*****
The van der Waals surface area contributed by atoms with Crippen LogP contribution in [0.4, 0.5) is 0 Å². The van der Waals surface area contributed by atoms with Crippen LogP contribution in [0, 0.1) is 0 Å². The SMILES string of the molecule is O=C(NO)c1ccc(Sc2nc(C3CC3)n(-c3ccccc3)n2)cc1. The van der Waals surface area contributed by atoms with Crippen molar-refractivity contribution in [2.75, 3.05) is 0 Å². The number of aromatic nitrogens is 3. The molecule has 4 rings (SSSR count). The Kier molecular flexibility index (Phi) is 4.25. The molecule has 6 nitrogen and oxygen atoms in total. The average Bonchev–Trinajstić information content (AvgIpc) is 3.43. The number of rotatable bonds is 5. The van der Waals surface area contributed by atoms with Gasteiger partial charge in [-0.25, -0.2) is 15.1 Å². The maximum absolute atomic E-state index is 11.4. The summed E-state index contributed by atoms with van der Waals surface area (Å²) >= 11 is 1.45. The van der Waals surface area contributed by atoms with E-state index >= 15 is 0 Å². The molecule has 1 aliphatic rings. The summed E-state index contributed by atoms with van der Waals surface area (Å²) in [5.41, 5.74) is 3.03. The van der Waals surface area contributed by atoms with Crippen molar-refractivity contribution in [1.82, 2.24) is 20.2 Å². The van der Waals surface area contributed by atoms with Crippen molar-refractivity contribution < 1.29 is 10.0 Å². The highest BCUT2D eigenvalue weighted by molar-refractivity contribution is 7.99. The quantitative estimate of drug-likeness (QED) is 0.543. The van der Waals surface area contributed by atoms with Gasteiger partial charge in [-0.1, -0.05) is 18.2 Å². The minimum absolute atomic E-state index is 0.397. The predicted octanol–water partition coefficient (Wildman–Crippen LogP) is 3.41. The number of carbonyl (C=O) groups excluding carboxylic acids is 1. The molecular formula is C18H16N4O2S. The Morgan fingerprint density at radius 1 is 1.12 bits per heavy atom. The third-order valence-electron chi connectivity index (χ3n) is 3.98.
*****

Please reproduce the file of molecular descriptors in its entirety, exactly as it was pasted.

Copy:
The van der Waals surface area contributed by atoms with Crippen LogP contribution in [0.4, 0.5) is 0 Å². The van der Waals surface area contributed by atoms with Crippen LogP contribution in [0, 0.1) is 0 Å². The SMILES string of the molecule is O=C(NO)c1ccc(Sc2nc(C3CC3)n(-c3ccccc3)n2)cc1. The van der Waals surface area contributed by atoms with Crippen molar-refractivity contribution in [2.75, 3.05) is 0 Å². The number of aromatic nitrogens is 3. The molecule has 4 rings (SSSR count). The Kier molecular flexibility index (Phi) is 4.25. The molecule has 6 nitrogen and oxygen atoms in total. The average Bonchev–Trinajstić information content (AvgIpc) is 3.43. The number of rotatable bonds is 5. The van der Waals surface area contributed by atoms with Gasteiger partial charge in [-0.25, -0.2) is 15.1 Å². The maximum absolute atomic E-state index is 11.4. The summed E-state index contributed by atoms with van der Waals surface area (Å²) >= 11 is 1.45. The van der Waals surface area contributed by atoms with E-state index >= 15 is 0 Å². The molecule has 1 aliphatic rings. The summed E-state index contributed by atoms with van der Waals surface area (Å²) in [5.41, 5.74) is 3.03. The van der Waals surface area contributed by atoms with Crippen molar-refractivity contribution in [1.82, 2.24) is 20.2 Å². The van der Waals surface area contributed by atoms with Crippen molar-refractivity contribution < 1.29 is 10.0 Å². The highest BCUT2D eigenvalue weighted by molar-refractivity contribution is 7.99. The quantitative estimate of drug-likeness (QED) is 0.543. The van der Waals surface area contributed by atoms with Gasteiger partial charge in [-0.1, -0.05) is 18.2 Å². The minimum absolute atomic E-state index is 0.397. The predicted octanol–water partition coefficient (Wildman–Crippen LogP) is 3.41. The number of carbonyl (C=O) groups excluding carboxylic acids is 1. The molecular formula is C18H16N4O2S. The Morgan fingerprint density at radius 1 is 1.12 bits per heavy atom. The third-order valence-electron chi connectivity index (χ3n) is 3.98.